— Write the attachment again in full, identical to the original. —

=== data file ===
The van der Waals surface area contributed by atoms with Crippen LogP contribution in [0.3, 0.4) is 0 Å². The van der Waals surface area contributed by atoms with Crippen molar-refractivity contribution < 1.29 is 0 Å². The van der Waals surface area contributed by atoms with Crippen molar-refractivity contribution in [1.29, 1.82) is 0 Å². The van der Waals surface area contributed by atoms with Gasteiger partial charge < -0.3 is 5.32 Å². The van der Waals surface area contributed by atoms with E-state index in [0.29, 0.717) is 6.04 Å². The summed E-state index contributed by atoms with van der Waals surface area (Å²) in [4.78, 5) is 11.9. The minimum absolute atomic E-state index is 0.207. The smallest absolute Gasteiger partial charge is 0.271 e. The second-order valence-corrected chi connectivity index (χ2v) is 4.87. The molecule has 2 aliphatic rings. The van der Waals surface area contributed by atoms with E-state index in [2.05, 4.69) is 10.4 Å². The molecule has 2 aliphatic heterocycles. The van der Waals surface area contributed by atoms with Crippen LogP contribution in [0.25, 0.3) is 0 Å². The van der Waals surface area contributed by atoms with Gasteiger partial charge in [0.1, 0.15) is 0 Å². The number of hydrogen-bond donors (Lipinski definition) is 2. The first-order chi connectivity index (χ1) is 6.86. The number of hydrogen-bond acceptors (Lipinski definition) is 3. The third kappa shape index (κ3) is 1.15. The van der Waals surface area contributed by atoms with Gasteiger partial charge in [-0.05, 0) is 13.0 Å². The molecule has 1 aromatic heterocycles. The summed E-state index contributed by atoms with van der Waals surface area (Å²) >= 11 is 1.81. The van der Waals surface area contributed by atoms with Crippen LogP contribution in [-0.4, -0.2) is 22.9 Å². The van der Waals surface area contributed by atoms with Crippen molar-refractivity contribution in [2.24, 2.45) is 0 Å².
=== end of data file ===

The van der Waals surface area contributed by atoms with Crippen LogP contribution in [0.3, 0.4) is 0 Å². The van der Waals surface area contributed by atoms with Crippen molar-refractivity contribution < 1.29 is 0 Å². The van der Waals surface area contributed by atoms with Crippen molar-refractivity contribution in [1.29, 1.82) is 0 Å². The van der Waals surface area contributed by atoms with Gasteiger partial charge < -0.3 is 5.32 Å². The van der Waals surface area contributed by atoms with E-state index in [0.29, 0.717) is 6.04 Å². The summed E-state index contributed by atoms with van der Waals surface area (Å²) in [4.78, 5) is 11.9. The minimum absolute atomic E-state index is 0.207. The smallest absolute Gasteiger partial charge is 0.271 e. The second-order valence-corrected chi connectivity index (χ2v) is 4.87. The molecule has 2 aliphatic rings. The van der Waals surface area contributed by atoms with E-state index in [2.05, 4.69) is 10.4 Å². The molecule has 2 aliphatic heterocycles. The van der Waals surface area contributed by atoms with Crippen LogP contribution in [0.25, 0.3) is 0 Å². The van der Waals surface area contributed by atoms with Gasteiger partial charge in [0.1, 0.15) is 0 Å². The number of hydrogen-bond donors (Lipinski definition) is 2. The first-order chi connectivity index (χ1) is 6.86. The number of hydrogen-bond acceptors (Lipinski definition) is 3. The third kappa shape index (κ3) is 1.15. The van der Waals surface area contributed by atoms with Gasteiger partial charge in [-0.05, 0) is 13.0 Å². The molecule has 1 aromatic heterocycles. The summed E-state index contributed by atoms with van der Waals surface area (Å²) >= 11 is 1.81. The van der Waals surface area contributed by atoms with Crippen LogP contribution in [-0.4, -0.2) is 22.9 Å². The van der Waals surface area contributed by atoms with Crippen molar-refractivity contribution in [2.24, 2.45) is 0 Å².